Smartwatches: What Are People Actually Using Them For?

Chris McGrath/Getty Images

Source: Chris McGrath/Getty Images

Smartwatches are still a fad, but among a small section of tech aficionados they have become a go-to gadget for a variety of uses. What exactly are people using their smartwatches for, though? Analyst firm Wristly surveyed over 2,000 Apple Watch users to gauge just how these devices are working its way into their daily lives.

While all Wristly’s respondents owned an Apple Watch, the watch itself isn’t too much different in terms of features from others on the market. It wouldn’t be too far-fetched to think owners of other smartwatches, like those in Samsung’s Gear line, use their own devices in similar ways.

So what are the top five ways we’re using our smartwatches?

5. Making and receiving phone calls

The smartwatch in most cases is certainly not there to replace your phone, but it can be more convenient than pulling your phone out. With the Apple Watch itself, the device alone can not place phone calls, and instead needs to connect via Bluetooth to your iPhone in order to access its calling features.

Most other smartwatches operate in similar fashion, including Android Wear devices from Asus, LG, Motorola, Samsung, and Sony. In some cases those devices can use either a paired iPhone or Android device to make those calls, according to Fortune.

The fact though that placing and receiving phone calls doesn’t rank too high does indicate that by and large we aren’t ready to put down our phones in exchange for a smartwatch.

4. Measuring heart rate

Apple Watch uses Infrared and visible-light LEDs, along with photosensors, to detect your pulse rate

Source: Apple.com

Despite being more focused on keeping our ever-more digital lives in order, it’s becoming obvious that smartwatch users are returning back to classical uses for wearable devices like checking heart rate. Even well before the days of smartwatches, timepieces existed for fitness enthusiasts to stay on top of their heart rate while working out, walking, or other types of activities. That hasn’t changed with the Apple Watch or whatever smartwatch the person happens to be using.

And hey, in some cases this information is being used in interesting ways, like trying to detect if a Tinder profile is a match for you, according to this International Business Times article.

3. Checking notifications

With the host of apps and functionality of smartwatches, it shouldn’t be surprising that checking notifications appears high up on the list of top uses. For example, the Apple Watch can deliver a variety of alerts, from email and text messages and phone calls, to new tweets and breaking news alerts. Notifications trigger the watch to vibrate, which in turn causes you to take a look.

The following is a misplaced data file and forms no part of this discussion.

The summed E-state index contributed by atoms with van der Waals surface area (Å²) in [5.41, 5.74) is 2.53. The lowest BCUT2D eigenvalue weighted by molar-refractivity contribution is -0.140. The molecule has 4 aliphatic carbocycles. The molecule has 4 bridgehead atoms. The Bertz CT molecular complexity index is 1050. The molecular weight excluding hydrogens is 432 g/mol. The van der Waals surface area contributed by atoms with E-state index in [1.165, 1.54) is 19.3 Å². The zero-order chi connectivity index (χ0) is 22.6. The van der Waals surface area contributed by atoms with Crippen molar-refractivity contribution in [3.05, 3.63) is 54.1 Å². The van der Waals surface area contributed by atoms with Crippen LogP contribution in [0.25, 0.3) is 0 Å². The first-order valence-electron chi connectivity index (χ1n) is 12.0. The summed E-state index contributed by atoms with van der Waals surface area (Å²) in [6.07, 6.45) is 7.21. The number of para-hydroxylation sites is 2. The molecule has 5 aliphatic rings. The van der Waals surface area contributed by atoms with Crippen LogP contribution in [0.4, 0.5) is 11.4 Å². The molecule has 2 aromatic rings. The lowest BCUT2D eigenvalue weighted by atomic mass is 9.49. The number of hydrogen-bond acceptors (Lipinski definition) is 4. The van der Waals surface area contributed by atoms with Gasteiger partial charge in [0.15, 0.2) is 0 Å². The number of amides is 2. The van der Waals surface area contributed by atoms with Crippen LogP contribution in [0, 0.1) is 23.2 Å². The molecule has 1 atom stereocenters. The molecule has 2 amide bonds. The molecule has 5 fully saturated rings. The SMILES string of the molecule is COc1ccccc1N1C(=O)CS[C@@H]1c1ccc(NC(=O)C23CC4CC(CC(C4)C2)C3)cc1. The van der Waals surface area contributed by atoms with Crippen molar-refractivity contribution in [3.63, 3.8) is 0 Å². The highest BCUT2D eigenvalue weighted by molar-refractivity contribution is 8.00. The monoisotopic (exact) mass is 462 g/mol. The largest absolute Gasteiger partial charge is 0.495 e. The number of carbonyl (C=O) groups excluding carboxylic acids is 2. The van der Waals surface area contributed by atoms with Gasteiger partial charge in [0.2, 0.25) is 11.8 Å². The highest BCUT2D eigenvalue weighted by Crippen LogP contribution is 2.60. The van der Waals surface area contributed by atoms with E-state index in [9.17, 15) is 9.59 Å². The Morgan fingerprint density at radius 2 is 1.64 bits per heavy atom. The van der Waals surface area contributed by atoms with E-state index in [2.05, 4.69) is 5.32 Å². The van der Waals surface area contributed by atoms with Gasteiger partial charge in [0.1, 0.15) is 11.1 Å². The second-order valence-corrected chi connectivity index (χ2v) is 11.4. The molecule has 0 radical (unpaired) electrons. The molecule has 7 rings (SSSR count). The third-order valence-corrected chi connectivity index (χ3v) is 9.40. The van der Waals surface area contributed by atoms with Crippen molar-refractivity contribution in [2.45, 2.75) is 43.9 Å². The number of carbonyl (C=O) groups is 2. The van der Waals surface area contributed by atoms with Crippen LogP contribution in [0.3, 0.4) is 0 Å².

This silent nudge to check your watch is something that respondents to the Wristly survey says they liked about their smartwatch. “I was at dinner when I felt the vibration on my wrist. A call from my daughter,” one user responds. “I excused myself to the restroom where I could call her back. No one knew I took the call.”

2. Checking the time

It would be pretty shocking if checking the time wouldn’t make our top five list. Despite all the functionality a smartwatch is still a watch at its core. Smartwatches do make it fun though, with a variety of watch faces to select from, and the capabilities to put additional useful information like temperature or weather data right on the front screen. Nearly half of survey respondents actually said they checked the time more than they expected.

1. Checking “activity” rings

Just like heart rate, the fitness aspects of smartwatches are perhaps the biggest surprise to us as to their popularity. On Apple Watches, Wristly found that seven in ten people were checking their Activity Rings more than they expected, which tracks movement and activity in an attempt to spur users to be more active.

Apple isn’t the only one that offers fitness tracking: Sony’s SmartWatch and Motorola’s Moto360 have similar functionality. Wristly says that in most cases, these activity functions have motivated users to become more active, and that might be the most lasting effect for smartwatch owners.

Follow Ed on Twitter @edoswald

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